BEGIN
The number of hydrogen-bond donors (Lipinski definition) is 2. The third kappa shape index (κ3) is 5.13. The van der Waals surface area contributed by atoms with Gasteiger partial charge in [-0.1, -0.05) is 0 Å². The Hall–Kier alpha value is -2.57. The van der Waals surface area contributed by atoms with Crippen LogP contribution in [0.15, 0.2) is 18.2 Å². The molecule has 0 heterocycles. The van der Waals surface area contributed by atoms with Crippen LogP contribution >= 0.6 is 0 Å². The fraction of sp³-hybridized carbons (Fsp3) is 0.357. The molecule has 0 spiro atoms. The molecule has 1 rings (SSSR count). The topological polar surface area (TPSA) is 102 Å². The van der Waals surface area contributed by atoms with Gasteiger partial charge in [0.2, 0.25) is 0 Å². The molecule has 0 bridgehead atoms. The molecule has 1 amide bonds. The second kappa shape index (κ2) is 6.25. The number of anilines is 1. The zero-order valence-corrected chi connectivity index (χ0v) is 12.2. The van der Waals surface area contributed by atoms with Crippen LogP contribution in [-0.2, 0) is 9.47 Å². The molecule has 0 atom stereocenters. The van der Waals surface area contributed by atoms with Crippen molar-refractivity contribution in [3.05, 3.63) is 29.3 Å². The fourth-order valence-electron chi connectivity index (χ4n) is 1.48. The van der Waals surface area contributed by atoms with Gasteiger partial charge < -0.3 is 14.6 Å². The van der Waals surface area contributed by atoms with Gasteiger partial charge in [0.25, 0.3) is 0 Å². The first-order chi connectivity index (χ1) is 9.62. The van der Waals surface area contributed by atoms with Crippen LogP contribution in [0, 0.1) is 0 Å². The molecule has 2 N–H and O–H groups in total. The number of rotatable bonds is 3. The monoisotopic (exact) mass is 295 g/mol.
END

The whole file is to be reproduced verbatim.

The number of hydrogen-bond donors (Lipinski definition) is 2. The third kappa shape index (κ3) is 5.13. The van der Waals surface area contributed by atoms with Gasteiger partial charge in [-0.1, -0.05) is 0 Å². The Hall–Kier alpha value is -2.57. The van der Waals surface area contributed by atoms with Crippen LogP contribution in [0.15, 0.2) is 18.2 Å². The molecule has 0 heterocycles. The van der Waals surface area contributed by atoms with Crippen LogP contribution >= 0.6 is 0 Å². The fraction of sp³-hybridized carbons (Fsp3) is 0.357. The molecule has 0 spiro atoms. The molecule has 1 rings (SSSR count). The topological polar surface area (TPSA) is 102 Å². The van der Waals surface area contributed by atoms with Gasteiger partial charge in [0.2, 0.25) is 0 Å². The molecule has 0 bridgehead atoms. The molecule has 1 amide bonds. The second kappa shape index (κ2) is 6.25. The number of anilines is 1. The zero-order valence-corrected chi connectivity index (χ0v) is 12.2. The van der Waals surface area contributed by atoms with Crippen LogP contribution in [-0.2, 0) is 9.47 Å². The molecule has 0 atom stereocenters. The van der Waals surface area contributed by atoms with Crippen molar-refractivity contribution in [3.05, 3.63) is 29.3 Å². The fourth-order valence-electron chi connectivity index (χ4n) is 1.48. The van der Waals surface area contributed by atoms with Gasteiger partial charge < -0.3 is 14.6 Å². The van der Waals surface area contributed by atoms with Gasteiger partial charge in [0.25, 0.3) is 0 Å². The first-order chi connectivity index (χ1) is 9.62. The van der Waals surface area contributed by atoms with Crippen LogP contribution in [0, 0.1) is 0 Å². The molecule has 2 N–H and O–H groups in total. The number of rotatable bonds is 3. The monoisotopic (exact) mass is 295 g/mol.